When eBags failed to raise a second round of funding, it slashed costs wherever it could, including laying off staff based on individuals' attitudes toward work. The result: Profits in December and January.


It was with noticeable pride that Jon Nordmark, founder and CEO of eBags.com this week reported to attendees of the eTail 2002 Conference in San Jose that his web site, which offers a wide assortment of suitcases and other travel bags, made its first profit last December and continued running profitably in January, thanks to a 65% year-over-year sales gain. Launched two-and-a-half years ago in the midst of the dot-com boom, eBags had raised $30 million in start-up funding, rapidly built up a staff of 100, and started investing heavily in advertising, following the same initial path taken by dozens of other entrepreneurial web merchants.

When the losses kept mounting, Nordmark did what other pure-plays did-sought additional funding. “I was looking for $15 million of additional funding after we raised the first $30 million,” he recalled. “Thank God I didn’t find it, because when you don’t have a lot of money to spend on new things, you have to test everything before you go forward.” Being denied on the second round of funding, Nordmark said, was what put eBags on a path toward profitability, while other dot-coms who succeeded in raising additional capital simply kept doing the same things as before to lose it. Conversely, he said, “We didn’t get caught up in the spending frenzy, and we went on to created a culture of testing. As a result, we beat the dot bomb, the recession and the terrorists.”

As Nordmark describes it, eBags simply kept testing until it found what worked. When off-line advertising failed to build traffic to its site, it eliminated advertising, slashing its marketing budget 67% in the fall of 2000. It turned instead to e-mail marketing as the prime promotional vehicle. And it tested e-mail promotions incessantly before implementing them, measuring the results of as many as eight different e-mails at a time. It even developed and tested two entirely different web site designs.

And it looked for every opportunity to cut costs. “We spent $700,000 on photography for the web site in our first year of operation,” Nordmark noted. “We decided to bring all product photography in-house, and we cut that budget by 90%.” The company cut consulting expenses, started delivering all e-mail from an in-house server and made certain custom software enhancements using its internal developers, who could do the work more cheaply. It also trimmed its purchases of expensive web gadgetry. “We don’t use any flash technology, because we want to keep the site simple,” said Normark. “The web is all about speed.”


The company also focused on converting high fixed costs to variable costs, where possible. Hence, it began negotiating marketing arrangements based on a fee-for-performance rather than a fixed fee. That helped it cut marketing another 85% in the first half of last year, after it achieved its first cut by trimming advertising.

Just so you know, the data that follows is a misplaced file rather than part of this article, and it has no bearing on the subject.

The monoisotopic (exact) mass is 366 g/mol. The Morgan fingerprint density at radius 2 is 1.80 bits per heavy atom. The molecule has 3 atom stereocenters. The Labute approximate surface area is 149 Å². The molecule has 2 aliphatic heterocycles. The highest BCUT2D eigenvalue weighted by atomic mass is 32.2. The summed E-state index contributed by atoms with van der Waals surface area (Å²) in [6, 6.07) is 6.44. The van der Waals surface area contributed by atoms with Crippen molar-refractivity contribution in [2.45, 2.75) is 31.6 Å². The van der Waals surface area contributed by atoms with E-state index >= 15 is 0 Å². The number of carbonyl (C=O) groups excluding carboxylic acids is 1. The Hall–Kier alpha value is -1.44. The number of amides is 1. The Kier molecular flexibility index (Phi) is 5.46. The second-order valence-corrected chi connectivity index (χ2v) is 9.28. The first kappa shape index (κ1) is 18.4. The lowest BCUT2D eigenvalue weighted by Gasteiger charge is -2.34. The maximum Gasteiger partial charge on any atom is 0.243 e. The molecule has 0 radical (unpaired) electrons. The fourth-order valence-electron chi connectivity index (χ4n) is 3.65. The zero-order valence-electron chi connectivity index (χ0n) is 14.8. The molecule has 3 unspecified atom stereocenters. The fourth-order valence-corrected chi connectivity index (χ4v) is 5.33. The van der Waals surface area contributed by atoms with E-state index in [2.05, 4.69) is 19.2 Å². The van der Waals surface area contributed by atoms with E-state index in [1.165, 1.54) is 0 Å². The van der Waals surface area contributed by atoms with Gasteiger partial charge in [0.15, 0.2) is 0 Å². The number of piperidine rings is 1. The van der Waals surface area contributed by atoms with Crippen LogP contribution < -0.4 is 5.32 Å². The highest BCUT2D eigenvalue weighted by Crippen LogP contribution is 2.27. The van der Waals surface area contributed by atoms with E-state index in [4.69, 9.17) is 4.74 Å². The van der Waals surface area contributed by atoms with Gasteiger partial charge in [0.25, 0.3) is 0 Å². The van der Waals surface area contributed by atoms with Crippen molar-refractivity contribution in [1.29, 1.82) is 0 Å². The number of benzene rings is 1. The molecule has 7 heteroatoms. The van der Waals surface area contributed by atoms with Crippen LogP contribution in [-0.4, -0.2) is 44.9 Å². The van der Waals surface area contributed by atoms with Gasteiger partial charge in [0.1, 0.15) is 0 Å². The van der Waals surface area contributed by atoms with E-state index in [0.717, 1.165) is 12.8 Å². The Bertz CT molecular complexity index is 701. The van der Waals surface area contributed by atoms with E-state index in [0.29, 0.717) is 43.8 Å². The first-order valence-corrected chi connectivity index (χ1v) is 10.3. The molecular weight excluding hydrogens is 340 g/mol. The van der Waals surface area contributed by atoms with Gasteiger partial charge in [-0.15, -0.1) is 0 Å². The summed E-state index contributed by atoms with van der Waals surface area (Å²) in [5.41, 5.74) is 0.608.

eBags also made the difficult choices on staffing and compensation in order to put a premium on survival. In early December 2000, just prior to the company’s Christmas party, it trimmed its 100-person staff by 25. Three additional layoffs in the next four months cut another 25 from the workforce. But it was how it chose those to be laid off that made the difference. Rather than following seniority or the pressures of internal politics, it laid off workers based on their attitude. Those who believed strongly in the company’s mission and were willing to make personal sacrifices to keep it going stayed. Those who were looking to collect a paycheck were let go, no matter what their level of expertise. “We want to hire people who are missionaries, not mercenaries, people who want to build things,” Nordmark said. Far from crippling morale, Nordmark said, the layoffs not only improved the cost structure of the company, but improved morale as well, because “we let go of those people who didn’t have the attitude we want.”

The result of all of these cuts has given remarkable support to the notion that when it comes to Internet retailing, less can indeed mean more. In the last two years, eBags has cut costs by 65% while increasing sales by up to 135%. Marketing costs went from 100% of revenues two years ago to just 10% of sales today. Revenues per employee have soared to nearly $500,000; fulfillment and customer service costs have dropped to a mere 2% of sales. Gross margins have increased 12 percentage points in 30 months, and returns have dropped from 7% of sales to 5.5% And last year, the company shipped 1.3 million bags with an 8.8 BizRate rating.

As if to prove that he, too, has the survivor’s attitude, Nordmark told his audience that he was the 10th lowest paid person at eBags and that while attending the conference he was staying at the Holiday Inn and not at the upscale Fairmont, where the conference was held. “It’s the only way you can hold the respect of your people and deliver the results that we have been able to deliver,” he said.